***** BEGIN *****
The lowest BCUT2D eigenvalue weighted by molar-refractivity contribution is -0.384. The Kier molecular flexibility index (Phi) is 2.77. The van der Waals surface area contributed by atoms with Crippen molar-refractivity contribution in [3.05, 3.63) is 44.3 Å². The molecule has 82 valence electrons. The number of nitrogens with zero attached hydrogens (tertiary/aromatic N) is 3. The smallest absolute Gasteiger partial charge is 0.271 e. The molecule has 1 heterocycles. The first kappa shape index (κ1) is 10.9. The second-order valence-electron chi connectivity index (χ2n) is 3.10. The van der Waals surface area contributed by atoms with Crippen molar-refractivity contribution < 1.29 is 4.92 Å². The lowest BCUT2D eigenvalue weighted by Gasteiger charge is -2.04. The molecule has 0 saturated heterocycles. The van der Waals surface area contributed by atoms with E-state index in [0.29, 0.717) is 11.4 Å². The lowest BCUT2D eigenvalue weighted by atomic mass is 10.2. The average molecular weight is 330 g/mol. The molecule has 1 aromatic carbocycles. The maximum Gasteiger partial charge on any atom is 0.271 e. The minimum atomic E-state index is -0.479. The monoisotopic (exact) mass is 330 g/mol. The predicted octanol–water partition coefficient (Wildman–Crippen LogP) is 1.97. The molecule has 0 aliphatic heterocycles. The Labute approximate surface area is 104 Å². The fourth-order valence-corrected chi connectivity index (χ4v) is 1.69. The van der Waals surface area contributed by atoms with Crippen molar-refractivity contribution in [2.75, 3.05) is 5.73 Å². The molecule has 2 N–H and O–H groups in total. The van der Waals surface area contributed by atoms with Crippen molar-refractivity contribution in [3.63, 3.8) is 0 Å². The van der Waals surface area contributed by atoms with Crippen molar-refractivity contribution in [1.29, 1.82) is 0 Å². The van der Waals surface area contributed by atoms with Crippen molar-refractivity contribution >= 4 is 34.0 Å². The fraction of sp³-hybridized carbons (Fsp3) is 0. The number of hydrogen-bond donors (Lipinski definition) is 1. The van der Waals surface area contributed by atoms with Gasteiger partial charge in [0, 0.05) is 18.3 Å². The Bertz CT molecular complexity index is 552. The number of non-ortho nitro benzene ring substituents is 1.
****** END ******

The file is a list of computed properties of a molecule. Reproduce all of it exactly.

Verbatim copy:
The lowest BCUT2D eigenvalue weighted by molar-refractivity contribution is -0.384. The Kier molecular flexibility index (Phi) is 2.77. The van der Waals surface area contributed by atoms with Crippen molar-refractivity contribution in [3.05, 3.63) is 44.3 Å². The molecule has 82 valence electrons. The number of nitrogens with zero attached hydrogens (tertiary/aromatic N) is 3. The smallest absolute Gasteiger partial charge is 0.271 e. The molecule has 1 heterocycles. The first kappa shape index (κ1) is 10.9. The second-order valence-electron chi connectivity index (χ2n) is 3.10. The van der Waals surface area contributed by atoms with Crippen molar-refractivity contribution < 1.29 is 4.92 Å². The lowest BCUT2D eigenvalue weighted by Gasteiger charge is -2.04. The molecule has 0 saturated heterocycles. The van der Waals surface area contributed by atoms with E-state index in [0.29, 0.717) is 11.4 Å². The lowest BCUT2D eigenvalue weighted by atomic mass is 10.2. The average molecular weight is 330 g/mol. The molecule has 1 aromatic carbocycles. The maximum Gasteiger partial charge on any atom is 0.271 e. The minimum atomic E-state index is -0.479. The monoisotopic (exact) mass is 330 g/mol. The predicted octanol–water partition coefficient (Wildman–Crippen LogP) is 1.97. The molecule has 0 aliphatic heterocycles. The Labute approximate surface area is 104 Å². The fourth-order valence-corrected chi connectivity index (χ4v) is 1.69. The van der Waals surface area contributed by atoms with Crippen molar-refractivity contribution in [2.75, 3.05) is 5.73 Å². The molecule has 2 N–H and O–H groups in total. The van der Waals surface area contributed by atoms with Crippen molar-refractivity contribution in [3.63, 3.8) is 0 Å². The van der Waals surface area contributed by atoms with Crippen molar-refractivity contribution in [1.29, 1.82) is 0 Å². The van der Waals surface area contributed by atoms with Crippen molar-refractivity contribution >= 4 is 34.0 Å². The fraction of sp³-hybridized carbons (Fsp3) is 0. The number of hydrogen-bond donors (Lipinski definition) is 1. The van der Waals surface area contributed by atoms with Gasteiger partial charge in [0, 0.05) is 18.3 Å². The Bertz CT molecular complexity index is 552. The number of non-ortho nitro benzene ring substituents is 1.